Titan (moon)

Seeing Earth From Between Saturn’s Rings, Nearly a Billion Miles Away

Earth and the moon (on the left) from between Saturn's rings.
Earth and the moon (on the left) from between Saturn’s rings.

The Cassini Orbiter is about 5,000 pounds (minus its fuel, which is all gone, and the Huygens probe it dropped off on Titan in 2004) of science that’s been orbiting Saturn for nearly 13 years. It is, by any objective take, a vanishingly small speck in the vastness of space, and one of the subtle feats of its 12 sensors—including an ultraviolet imaging spectrograph, plasma spectrometer, and cosmic dust analyzer—is reminding…

Bubbles may put mysterious fizz in Titan’s polar sea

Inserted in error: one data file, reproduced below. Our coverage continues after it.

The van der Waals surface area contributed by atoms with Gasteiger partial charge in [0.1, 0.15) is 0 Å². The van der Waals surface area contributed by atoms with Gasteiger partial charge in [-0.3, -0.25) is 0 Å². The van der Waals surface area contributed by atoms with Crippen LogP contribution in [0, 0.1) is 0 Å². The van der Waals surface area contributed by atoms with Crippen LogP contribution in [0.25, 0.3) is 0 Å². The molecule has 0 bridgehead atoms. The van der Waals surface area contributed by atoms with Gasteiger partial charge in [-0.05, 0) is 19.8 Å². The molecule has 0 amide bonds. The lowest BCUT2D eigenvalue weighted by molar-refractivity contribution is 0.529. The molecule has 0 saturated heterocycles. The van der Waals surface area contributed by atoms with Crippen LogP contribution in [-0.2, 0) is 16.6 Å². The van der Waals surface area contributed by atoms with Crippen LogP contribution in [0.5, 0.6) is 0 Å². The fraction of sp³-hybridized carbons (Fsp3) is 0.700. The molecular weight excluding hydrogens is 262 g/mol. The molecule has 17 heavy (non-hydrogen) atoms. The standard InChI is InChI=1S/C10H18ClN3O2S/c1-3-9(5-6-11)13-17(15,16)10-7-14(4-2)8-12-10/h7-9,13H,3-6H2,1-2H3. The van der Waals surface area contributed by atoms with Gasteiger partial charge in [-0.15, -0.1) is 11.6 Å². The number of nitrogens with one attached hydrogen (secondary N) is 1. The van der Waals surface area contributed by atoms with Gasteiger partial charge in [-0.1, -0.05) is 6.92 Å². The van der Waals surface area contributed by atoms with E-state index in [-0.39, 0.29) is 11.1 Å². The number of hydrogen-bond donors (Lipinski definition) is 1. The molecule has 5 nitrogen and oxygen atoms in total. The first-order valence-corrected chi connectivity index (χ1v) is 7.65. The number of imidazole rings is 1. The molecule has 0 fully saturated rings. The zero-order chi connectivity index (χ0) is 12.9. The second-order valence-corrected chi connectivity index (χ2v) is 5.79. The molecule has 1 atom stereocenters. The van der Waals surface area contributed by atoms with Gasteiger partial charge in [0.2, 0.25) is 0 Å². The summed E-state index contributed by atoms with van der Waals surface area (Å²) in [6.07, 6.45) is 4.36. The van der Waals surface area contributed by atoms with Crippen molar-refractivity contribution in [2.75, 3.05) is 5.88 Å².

Titan magic island
SHAPESHIFTER Nitrogen bubbles may be the source of an on-again, off-again bright spot, or “magic island,” on Saturn’s moon Titan. Cassini spacecraft images of the island, which sits in a hydrocarbon sea called Ligeia Mare, revealed the feature’s fickle nature.

Saturn’s main moon, Titan, has a “magic island,” which might be made of streams of nitrogen bubbles, scientists report April 18 in Nature Astronomy.

Images from NASA’s Cassini spacecraft show that the island, which appears as a bright spot,…